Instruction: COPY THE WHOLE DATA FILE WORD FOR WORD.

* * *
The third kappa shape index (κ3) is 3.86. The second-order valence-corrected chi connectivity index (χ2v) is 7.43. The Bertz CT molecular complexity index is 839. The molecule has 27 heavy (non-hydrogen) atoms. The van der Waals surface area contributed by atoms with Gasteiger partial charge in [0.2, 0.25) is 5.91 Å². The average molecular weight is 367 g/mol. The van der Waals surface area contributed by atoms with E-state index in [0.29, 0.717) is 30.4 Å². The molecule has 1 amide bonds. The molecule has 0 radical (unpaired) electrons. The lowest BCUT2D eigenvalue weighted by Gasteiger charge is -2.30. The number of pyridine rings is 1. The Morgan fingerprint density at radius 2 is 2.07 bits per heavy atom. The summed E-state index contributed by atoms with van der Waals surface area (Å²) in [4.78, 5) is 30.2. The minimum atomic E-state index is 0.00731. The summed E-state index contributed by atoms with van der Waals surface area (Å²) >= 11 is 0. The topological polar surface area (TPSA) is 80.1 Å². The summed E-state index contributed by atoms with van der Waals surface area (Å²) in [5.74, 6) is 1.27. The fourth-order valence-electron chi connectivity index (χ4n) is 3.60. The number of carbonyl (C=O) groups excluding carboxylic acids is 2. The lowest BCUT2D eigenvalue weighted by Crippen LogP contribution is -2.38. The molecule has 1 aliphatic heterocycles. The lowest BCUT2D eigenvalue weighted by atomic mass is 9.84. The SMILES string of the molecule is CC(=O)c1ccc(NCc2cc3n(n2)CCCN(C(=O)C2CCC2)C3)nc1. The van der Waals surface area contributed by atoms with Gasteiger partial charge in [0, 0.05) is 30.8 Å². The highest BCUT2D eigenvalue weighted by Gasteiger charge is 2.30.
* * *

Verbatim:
The third kappa shape index (κ3) is 3.86. The second-order valence-corrected chi connectivity index (χ2v) is 7.43. The Bertz CT molecular complexity index is 839. The molecule has 27 heavy (non-hydrogen) atoms. The van der Waals surface area contributed by atoms with Gasteiger partial charge in [0.2, 0.25) is 5.91 Å². The average molecular weight is 367 g/mol. The van der Waals surface area contributed by atoms with E-state index in [0.29, 0.717) is 30.4 Å². The molecule has 1 amide bonds. The molecule has 0 radical (unpaired) electrons. The lowest BCUT2D eigenvalue weighted by Gasteiger charge is -2.30. The number of pyridine rings is 1. The Morgan fingerprint density at radius 2 is 2.07 bits per heavy atom. The summed E-state index contributed by atoms with van der Waals surface area (Å²) in [4.78, 5) is 30.2. The minimum atomic E-state index is 0.00731. The summed E-state index contributed by atoms with van der Waals surface area (Å²) >= 11 is 0. The topological polar surface area (TPSA) is 80.1 Å². The summed E-state index contributed by atoms with van der Waals surface area (Å²) in [5.74, 6) is 1.27. The fourth-order valence-electron chi connectivity index (χ4n) is 3.60. The number of carbonyl (C=O) groups excluding carboxylic acids is 2. The lowest BCUT2D eigenvalue weighted by Crippen LogP contribution is -2.38. The molecule has 1 aliphatic heterocycles. The lowest BCUT2D eigenvalue weighted by atomic mass is 9.84. The SMILES string of the molecule is CC(=O)c1ccc(NCc2cc3n(n2)CCCN(C(=O)C2CCC2)C3)nc1. The van der Waals surface area contributed by atoms with Gasteiger partial charge in [0, 0.05) is 30.8 Å². The highest BCUT2D eigenvalue weighted by Gasteiger charge is 2.30.